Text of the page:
“A bit of fragrance always clings to the hand that gives you roses.”
– Chinese Proverb
The past year has reminded us how much relationships mean in our lives. Nothing expresses this sentiment better than the rose, which has been a symbol of love and friendship for centuries.
Garden cultivation of roses began some five thousand years ago in China where they grew in the imperial gardens of the Chou dynasty. The Romans used roses to make garlands and crowns for celebrations. In Roman homes, petals were used to carpet the floors, to fill bathwater, and to drop as confetti at parties. It is said that Cleopatra covered the floor of her chambers with over a foot of rose petals to intoxicate her lovers and demonstrate her power.
One of the greatest rose gardens of all time was maintained by Empress Josephine at Malmaison where she cultivated more than 650 rose bushes and sent experts all over the world in search of new varieties. At the time of her death in 1814, the empress’s garden contained approximately 250 species and varieties of roses. The castle gardens still attract visitors to its important collection of exotic roses to this day.
In the 15th century, roses became a symbol of the dispute to control England. The white rose represented the House of York, and the red rose represented the House of Lancaster. Known as the War of the Roses, the conflict ended when Henry VII joined both flowers to create the Tudor Rose. This “Rose of England” remains an important national symbol, and it appears on the twenty penny coin. Elton John’s song “Candle in the Wind/Goodbye England’s Rose” celebrated the life of the late Princess Diana. In Hollywood, Joe DiMaggio sent six red roses to the crypt of his former wife Marilyn Monroe three times each week for over twenty years.
Mrs. Robinson’s Roses
Horticulture was a lifelong interest of Virginia Robinson, and as a dedicated gardener, she walked her garden twice a day. Ivo Hadjiev, her majordomo, was at her side as they inspected six and a half acres of exotic plants. The care of her garden was a priority, and her gardeners took great care never to let a water hose run across her path.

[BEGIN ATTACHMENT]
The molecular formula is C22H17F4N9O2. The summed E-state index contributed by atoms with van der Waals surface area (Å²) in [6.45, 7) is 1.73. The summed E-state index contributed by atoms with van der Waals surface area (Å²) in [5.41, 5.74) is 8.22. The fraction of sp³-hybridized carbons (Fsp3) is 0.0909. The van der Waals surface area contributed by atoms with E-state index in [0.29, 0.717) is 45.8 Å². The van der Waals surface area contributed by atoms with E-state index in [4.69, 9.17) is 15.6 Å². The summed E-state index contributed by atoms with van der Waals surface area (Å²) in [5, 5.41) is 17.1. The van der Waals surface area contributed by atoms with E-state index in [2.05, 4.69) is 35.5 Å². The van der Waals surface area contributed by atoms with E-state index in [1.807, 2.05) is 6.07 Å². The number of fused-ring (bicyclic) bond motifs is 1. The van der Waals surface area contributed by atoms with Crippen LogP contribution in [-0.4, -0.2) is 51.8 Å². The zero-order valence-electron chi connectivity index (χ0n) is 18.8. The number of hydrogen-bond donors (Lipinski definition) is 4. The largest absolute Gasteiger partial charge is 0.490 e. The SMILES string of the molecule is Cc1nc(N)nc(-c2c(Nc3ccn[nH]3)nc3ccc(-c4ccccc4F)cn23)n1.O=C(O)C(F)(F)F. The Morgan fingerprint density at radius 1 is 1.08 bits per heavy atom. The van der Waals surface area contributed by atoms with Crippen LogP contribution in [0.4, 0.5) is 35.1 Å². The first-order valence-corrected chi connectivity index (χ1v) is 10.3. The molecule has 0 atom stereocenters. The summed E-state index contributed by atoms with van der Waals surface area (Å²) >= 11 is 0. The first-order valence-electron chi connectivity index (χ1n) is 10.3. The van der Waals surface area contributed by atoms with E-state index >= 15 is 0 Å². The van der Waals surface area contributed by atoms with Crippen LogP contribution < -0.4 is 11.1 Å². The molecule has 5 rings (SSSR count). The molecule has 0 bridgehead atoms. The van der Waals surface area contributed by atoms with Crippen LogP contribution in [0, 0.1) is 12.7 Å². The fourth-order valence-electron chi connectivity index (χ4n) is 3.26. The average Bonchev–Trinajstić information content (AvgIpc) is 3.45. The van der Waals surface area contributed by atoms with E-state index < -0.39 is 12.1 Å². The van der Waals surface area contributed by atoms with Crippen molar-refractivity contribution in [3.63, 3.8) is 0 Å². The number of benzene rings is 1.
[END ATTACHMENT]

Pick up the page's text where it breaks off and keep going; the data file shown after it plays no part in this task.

Roses were among Virginia’s favorite flowers. In 1958, Armstrong Nursery released a pink climbing tea rose named the Eiffel Tower Rose. It instantly became a mainstay in Virginia’s garden. It still grows in the garden today. Since it was pink, her favorite color, and it was very fragrant, she never went without at least one rose bush in the garden. When in season, a single bud 2/3’s the way open was cut and exhibited in a silver vase at her place setting at the dining room table. After Virginia passed in 1977, Ivo continued that tradition for 30 years in her memory until his passing in 2007.
Virginia maintained the cut rose garden with hybrid tea roses ranging from white, various pinks and reds to some yellow. These were picked for her party and would be matched to her dress to be worn that evening. Two of her other favorite roses still grow on the tennis court fence and are seen as you pass through the gate that takes you to the aviary. They are incredibly fragrant and are growing more vigorous every year.
The Tournament of Roses
The Tournament of Roses Parade began in 1890 as a promotional winter festival by the Pasadena Valley Hunt Club. The festival took off and became the premier New Year’s Day event viewed by millions worldwide. Many members of the Valley Hunt Club were former residents of the American East Coast and the Midwest. They wished to showcase their new California homes and mild winter weather.
Depending on the number of platforms and on-float arrangements, more than 60,000 roses come together to create a single large float in Pasadena's annual Rose Parade. Over 500,000 roses are used in the parade each year.
Categories of Roses
Species roses are roses as nature gave them to us. They are the species of genus Rosa found growing naturally throughout the northern hemisphere. They are vigorous, require minimum maintenance, and are usually hardy and disease resistant. Almost all are once blooming in early summer.
Old European Garden Roses represent the hybrid groups that prevailed in European gardens prior to the 18th century.
Modern Roses are those varieties bred after 1867. Unlike Old Garden Roses, which bloom once a year, Modern Roses bloom continuously. They also have a larger bloom size and longer vase life, but lack fragrance, and are less hardy and disease resistant.
Photos by Josh Johnston
Post by Joan Selwyn
Friends of Robinson Gardens Board Member
Founder of the Friends